The Boy in the Striped Pyjamas (2008) dir. Mark Herman
Starring: Asa Butterfield, Vera Farmiga, David Thewlis
Much praise has been heaped on this new slice of Miramax Oscar-fodder - a Holocaust story taken from the point of view of a child of Nazi parents who befriends young boy in a Concentration Camp, but who is not aware of the full implications of his imprisonment.
It's World War II Germany and Bruno (Asa Butterfield) is an eight year old. His father (David Thewlis), a Nazi SS man has been reassigned to the country were he, his wife(Vera Farmiga) and Bruno will be moving to live. Bruno is too young to understand such complicated things like war, death, and specifically concentration camps. We hear conversations and conflicts about the treatment of Jews and the heinous activities in the camps from the child's point of view. Therefore terms like the "Final Solution" are never used, nor even the word Jew.
Bruno, an only child living in a remote area exercises his exploring nature by wondering off the compound to investigate what he thinks is a farm nearby. But its actually a concentration camp. Bruno makes friends with a Jewish boy named Shmuel, who 'looks funny' in his striped pyjamas. Not even Shmuel will let Bruno in on the big secret. Despite objections of his mother Bruno continues to see Shmuel, which, as the war comes to an end, could become a dangerous friendship to maintain.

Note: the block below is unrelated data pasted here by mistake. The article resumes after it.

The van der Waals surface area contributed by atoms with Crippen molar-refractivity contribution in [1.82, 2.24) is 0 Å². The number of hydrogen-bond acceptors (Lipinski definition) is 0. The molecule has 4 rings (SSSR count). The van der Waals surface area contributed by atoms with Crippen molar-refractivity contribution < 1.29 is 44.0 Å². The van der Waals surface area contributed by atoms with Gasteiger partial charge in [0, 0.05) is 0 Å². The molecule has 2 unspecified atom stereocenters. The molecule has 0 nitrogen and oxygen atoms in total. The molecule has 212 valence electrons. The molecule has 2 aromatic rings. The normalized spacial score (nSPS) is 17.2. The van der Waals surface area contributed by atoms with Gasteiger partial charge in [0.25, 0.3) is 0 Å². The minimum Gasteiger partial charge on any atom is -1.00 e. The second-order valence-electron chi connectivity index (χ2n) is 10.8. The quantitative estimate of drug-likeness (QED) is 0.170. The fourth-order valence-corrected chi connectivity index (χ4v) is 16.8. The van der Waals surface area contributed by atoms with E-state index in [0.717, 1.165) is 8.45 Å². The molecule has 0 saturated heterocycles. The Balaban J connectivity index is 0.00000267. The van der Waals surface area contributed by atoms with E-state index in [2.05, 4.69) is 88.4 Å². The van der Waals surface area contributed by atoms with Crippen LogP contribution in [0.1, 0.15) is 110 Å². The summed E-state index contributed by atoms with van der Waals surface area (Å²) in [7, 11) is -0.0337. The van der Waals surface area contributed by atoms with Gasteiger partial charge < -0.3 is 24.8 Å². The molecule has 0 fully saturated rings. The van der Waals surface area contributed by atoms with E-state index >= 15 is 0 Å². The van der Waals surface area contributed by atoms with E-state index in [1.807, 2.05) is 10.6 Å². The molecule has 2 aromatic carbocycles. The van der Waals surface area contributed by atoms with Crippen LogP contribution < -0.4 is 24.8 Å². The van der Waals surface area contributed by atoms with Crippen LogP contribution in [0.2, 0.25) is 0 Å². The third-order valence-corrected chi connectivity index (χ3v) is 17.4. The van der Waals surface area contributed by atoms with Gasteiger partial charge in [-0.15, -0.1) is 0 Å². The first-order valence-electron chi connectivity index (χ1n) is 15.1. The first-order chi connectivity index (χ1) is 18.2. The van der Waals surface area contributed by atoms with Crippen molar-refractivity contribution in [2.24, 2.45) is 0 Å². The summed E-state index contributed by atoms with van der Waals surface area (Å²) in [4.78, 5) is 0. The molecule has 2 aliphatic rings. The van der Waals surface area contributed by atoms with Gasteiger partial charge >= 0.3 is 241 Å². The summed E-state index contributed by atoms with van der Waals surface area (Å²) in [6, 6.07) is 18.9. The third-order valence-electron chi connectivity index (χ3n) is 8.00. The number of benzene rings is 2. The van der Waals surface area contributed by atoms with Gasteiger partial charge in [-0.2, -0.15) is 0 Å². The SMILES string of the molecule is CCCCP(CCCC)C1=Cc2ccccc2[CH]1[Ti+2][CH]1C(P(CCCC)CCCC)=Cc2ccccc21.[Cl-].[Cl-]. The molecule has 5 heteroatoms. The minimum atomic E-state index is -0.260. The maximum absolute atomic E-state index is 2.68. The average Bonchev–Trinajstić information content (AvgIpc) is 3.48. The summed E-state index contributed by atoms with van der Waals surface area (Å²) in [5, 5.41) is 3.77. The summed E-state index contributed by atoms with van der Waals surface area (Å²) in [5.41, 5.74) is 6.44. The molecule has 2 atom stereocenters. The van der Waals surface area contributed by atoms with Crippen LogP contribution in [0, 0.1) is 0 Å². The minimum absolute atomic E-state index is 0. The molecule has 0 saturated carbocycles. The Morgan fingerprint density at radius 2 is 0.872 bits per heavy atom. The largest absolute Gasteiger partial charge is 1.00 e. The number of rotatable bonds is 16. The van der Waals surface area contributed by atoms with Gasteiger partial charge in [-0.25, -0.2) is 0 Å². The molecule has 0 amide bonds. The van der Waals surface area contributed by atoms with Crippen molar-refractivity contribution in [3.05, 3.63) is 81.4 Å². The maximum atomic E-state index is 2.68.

The film is singular in it’s concept – one paper thin idea of implausiblty is the brush that paints the entire film. It's even told to us in the on screen literary quote off the top. It’s a shame to denounce the film based on a bad reaction to one particular plot hole, but there’s no other layers to examine. The central plot point of the film is that Bruno, an eight year old, can be so completely naïve to everything around him to believe that a Concentration Camp is actually a farm.
It’s possible to believe that Bruno would not understand the concept of genocide or unjust incarceration based on religion, but writer/director Herman (working from a novel as source material) tries to convinces us that Bruno does not even understand the concept of a prison. Really, what eight year old would not know that people wearing striped outfits, who perform manual labour in a fenced-in compound protected by electrical fences and barbed wire are PRISONERS?
If you fail to make this leap of believability then the movie simply falls apart like broken leaves. And so, every emotionally manipulative moment either drips with syrupy preachiness or is fed to us with unsubtle blunt force.
The film also feels so completely inauthentic, which exacerbates its irresponsibility. It’s always been a Hollywood convention to use British actors or British accents as a substitute for real Germans. Unfortunately the fact that no attempt was made to even cast a German in any significant role is too distracting to ignore. Various British accents populate the German landscape, high class aristocrats to working class droles. Asa Butterfield, accent aside, is in almost every scene and performs well. Physically, he could pass as a German. Unfortuately his Jewish counterpoint Shmuel who is supposed to be in a concentration camp looks like a cute British boy with chubby cheeks, big ears and some dirt on his face.
Bruno’s parents played by Vera Farmiga and David Thewlis only react and are so passive they are as important to the film as the furniture in the room. So, other than young Butterfield, there little else to hang one's hat on.
Herman just bombards us with tragic irony, force fed to us with repetitive sadistic force. The finale is emotional and controversial, but it's not earned - just the culmination of a series of manipulative contrivances.